Scottish colleges join together to achieve net zero ambition - Natalie Webster

Recently, Colleges Scotland and our member colleges were excited to support the Statement of Commitment on the Climate Emergency, a piece of work which commits colleges across Scotland to 10 key action points, moving our sector toward net-zero emissions.

Natalie Webster

The Commitment came together through joint working of Colleges Scotland, Energy Skills Partnership and College Development Network who have been looking at how colleges can best accelerate their response to the climate emergency.

Climate change is a multi-faceted problem that includes all people and organisations across the world, and for Scotland’s 26 colleges the link is very clear. College estates themselves – the bricks and mortar of our campuses – emit carbon and the methods of transport used by both staff and students to travel to college contribute to those figures. While there are some great local initiatives, current services offered within colleges such as catering and the materials we use in our courses could be greener. Nationally, it is time to address the climate emergency together.

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The Commitment will allow colleges to fulfil their ambition of seeing real change throughout the college community, not only at an institutional level but also reaching further out into the behaviours and daily practices of staff and students, and responsible to the communities around colleges. For example, one of the 10 key actions commits colleges to work with Scottish industry,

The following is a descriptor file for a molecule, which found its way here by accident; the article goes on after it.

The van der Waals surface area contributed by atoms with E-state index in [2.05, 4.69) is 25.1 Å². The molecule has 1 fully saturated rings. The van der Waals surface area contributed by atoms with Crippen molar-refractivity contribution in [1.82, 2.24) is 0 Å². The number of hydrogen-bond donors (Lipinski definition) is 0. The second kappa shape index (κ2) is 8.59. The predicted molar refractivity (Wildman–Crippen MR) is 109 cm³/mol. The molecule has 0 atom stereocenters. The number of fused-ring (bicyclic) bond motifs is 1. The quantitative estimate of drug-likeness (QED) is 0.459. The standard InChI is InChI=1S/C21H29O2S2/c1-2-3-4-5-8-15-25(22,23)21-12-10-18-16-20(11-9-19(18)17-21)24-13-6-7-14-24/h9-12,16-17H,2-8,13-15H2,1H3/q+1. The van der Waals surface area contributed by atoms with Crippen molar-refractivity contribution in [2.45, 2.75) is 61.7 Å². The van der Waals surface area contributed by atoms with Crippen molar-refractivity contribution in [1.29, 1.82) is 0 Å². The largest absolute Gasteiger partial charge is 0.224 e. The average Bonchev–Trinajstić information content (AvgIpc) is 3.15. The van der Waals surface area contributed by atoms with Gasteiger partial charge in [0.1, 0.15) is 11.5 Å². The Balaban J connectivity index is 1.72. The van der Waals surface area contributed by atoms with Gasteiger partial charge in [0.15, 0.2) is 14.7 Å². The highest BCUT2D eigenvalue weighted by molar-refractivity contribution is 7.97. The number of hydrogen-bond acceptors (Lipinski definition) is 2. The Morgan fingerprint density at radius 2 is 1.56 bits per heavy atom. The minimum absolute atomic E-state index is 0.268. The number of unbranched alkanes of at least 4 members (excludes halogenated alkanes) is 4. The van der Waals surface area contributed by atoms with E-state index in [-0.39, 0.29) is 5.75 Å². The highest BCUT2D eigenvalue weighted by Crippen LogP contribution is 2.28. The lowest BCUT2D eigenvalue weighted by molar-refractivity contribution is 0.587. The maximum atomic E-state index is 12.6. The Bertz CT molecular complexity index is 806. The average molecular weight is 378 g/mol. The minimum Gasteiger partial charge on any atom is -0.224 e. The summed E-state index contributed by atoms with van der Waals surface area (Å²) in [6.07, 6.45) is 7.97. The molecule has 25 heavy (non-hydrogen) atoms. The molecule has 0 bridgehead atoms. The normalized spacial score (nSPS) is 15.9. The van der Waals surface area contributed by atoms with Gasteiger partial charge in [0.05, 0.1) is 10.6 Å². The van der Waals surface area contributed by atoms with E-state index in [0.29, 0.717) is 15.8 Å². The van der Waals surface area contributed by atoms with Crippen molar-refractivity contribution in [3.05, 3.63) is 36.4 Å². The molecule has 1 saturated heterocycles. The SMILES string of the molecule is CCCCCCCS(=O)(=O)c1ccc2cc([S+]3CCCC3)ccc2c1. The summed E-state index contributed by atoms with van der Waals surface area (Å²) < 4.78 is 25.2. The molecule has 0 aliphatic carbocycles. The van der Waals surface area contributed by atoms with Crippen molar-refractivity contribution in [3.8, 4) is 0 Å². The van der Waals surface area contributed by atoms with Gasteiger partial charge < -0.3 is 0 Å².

employers, public sector bodies and others to improve working practices and find practical solutions to climate change and to make our planet safe for future generations. Another action will see each college publish an action plan to address on-campus and supply chain emissions over a five-year period and beyond.

As Scotland moves into a new era of green jobs for a green recovery, colleges, as part of key infrastructure, will continue to upskill and reskill people into green industries and environmentally beneficial roles. The breadth of career options in sustainability work is enormous and colleges not only consider it their responsibility to promote green jobs and train the workforce for these but are also integral to the delivery of the training required. Across the country, with a keen look at regional economies, colleges are offering world-class education and training in courses including renewable energy production, electric vehicle technology, and sustainable design.

Some local initiatives within colleges have been so successful they have won Green Gown Awards for staff and students working collaboratively on sustainability. Colleges are acutely aware of how they contribute to climate change and with that awareness has come a focus and drive to combat the emergency, leading by example and encouraging the communities they serve to recognise and understand their contribution to climate change on an individual level thereby fostering a sense of personal responsibility to make the changes necessary, another action point in the Commitment.

There’s real enthusiasm within every college to think creatively about how each organisation can support Scotland’s efforts to achieve net-zero climate emissions by 2045 or earlier if possible, with Scotland’s colleges aiming to achieve net-zero by 2040 or earlier. COP26 coming to Glasgow this autumn is another key moment for staff and students to reflect on where colleges can fit into the discussion about the environment and sustainability. The Commitment sets the stage for colleges to play their part.

Natalie Webster is a Policy Officer at Colleges Scotland. You can read the Commitment here: https://www.cdn.ac.uk/tackling-climate-emergency/

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